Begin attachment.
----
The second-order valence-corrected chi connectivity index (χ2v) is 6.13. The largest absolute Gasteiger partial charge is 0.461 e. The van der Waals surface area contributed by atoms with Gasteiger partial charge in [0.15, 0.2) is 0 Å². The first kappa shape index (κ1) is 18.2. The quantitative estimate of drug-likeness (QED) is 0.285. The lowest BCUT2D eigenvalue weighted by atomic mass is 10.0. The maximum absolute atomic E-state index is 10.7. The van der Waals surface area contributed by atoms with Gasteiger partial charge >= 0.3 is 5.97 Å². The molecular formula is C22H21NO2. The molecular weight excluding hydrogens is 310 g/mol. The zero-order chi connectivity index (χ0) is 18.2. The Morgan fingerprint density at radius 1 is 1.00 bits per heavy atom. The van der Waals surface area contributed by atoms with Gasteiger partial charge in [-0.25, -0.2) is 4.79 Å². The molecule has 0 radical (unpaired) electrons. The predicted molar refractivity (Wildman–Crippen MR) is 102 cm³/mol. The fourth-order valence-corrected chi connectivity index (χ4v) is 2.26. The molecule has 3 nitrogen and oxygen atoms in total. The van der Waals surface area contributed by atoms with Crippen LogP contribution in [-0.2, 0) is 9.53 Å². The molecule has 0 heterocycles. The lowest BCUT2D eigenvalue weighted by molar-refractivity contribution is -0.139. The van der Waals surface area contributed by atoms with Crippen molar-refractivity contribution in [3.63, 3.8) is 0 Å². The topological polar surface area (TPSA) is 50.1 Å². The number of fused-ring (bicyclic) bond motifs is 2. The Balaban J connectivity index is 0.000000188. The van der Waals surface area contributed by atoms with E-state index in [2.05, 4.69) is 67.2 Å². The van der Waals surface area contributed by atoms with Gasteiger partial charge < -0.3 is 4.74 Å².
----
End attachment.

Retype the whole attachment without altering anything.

The second-order valence-corrected chi connectivity index (χ2v) is 6.13. The largest absolute Gasteiger partial charge is 0.461 e. The van der Waals surface area contributed by atoms with Gasteiger partial charge in [0.15, 0.2) is 0 Å². The first kappa shape index (κ1) is 18.2. The quantitative estimate of drug-likeness (QED) is 0.285. The lowest BCUT2D eigenvalue weighted by atomic mass is 10.0. The maximum absolute atomic E-state index is 10.7. The van der Waals surface area contributed by atoms with Gasteiger partial charge >= 0.3 is 5.97 Å². The molecular formula is C22H21NO2. The molecular weight excluding hydrogens is 310 g/mol. The zero-order chi connectivity index (χ0) is 18.2. The Morgan fingerprint density at radius 1 is 1.00 bits per heavy atom. The van der Waals surface area contributed by atoms with Gasteiger partial charge in [-0.25, -0.2) is 4.79 Å². The molecule has 0 radical (unpaired) electrons. The predicted molar refractivity (Wildman–Crippen MR) is 102 cm³/mol. The fourth-order valence-corrected chi connectivity index (χ4v) is 2.26. The molecule has 3 nitrogen and oxygen atoms in total. The van der Waals surface area contributed by atoms with Crippen LogP contribution in [-0.2, 0) is 9.53 Å². The molecule has 0 heterocycles. The lowest BCUT2D eigenvalue weighted by molar-refractivity contribution is -0.139. The van der Waals surface area contributed by atoms with Crippen molar-refractivity contribution in [3.63, 3.8) is 0 Å². The topological polar surface area (TPSA) is 50.1 Å². The number of fused-ring (bicyclic) bond motifs is 2. The Balaban J connectivity index is 0.000000188. The van der Waals surface area contributed by atoms with E-state index in [2.05, 4.69) is 67.2 Å². The van der Waals surface area contributed by atoms with Gasteiger partial charge < -0.3 is 4.74 Å².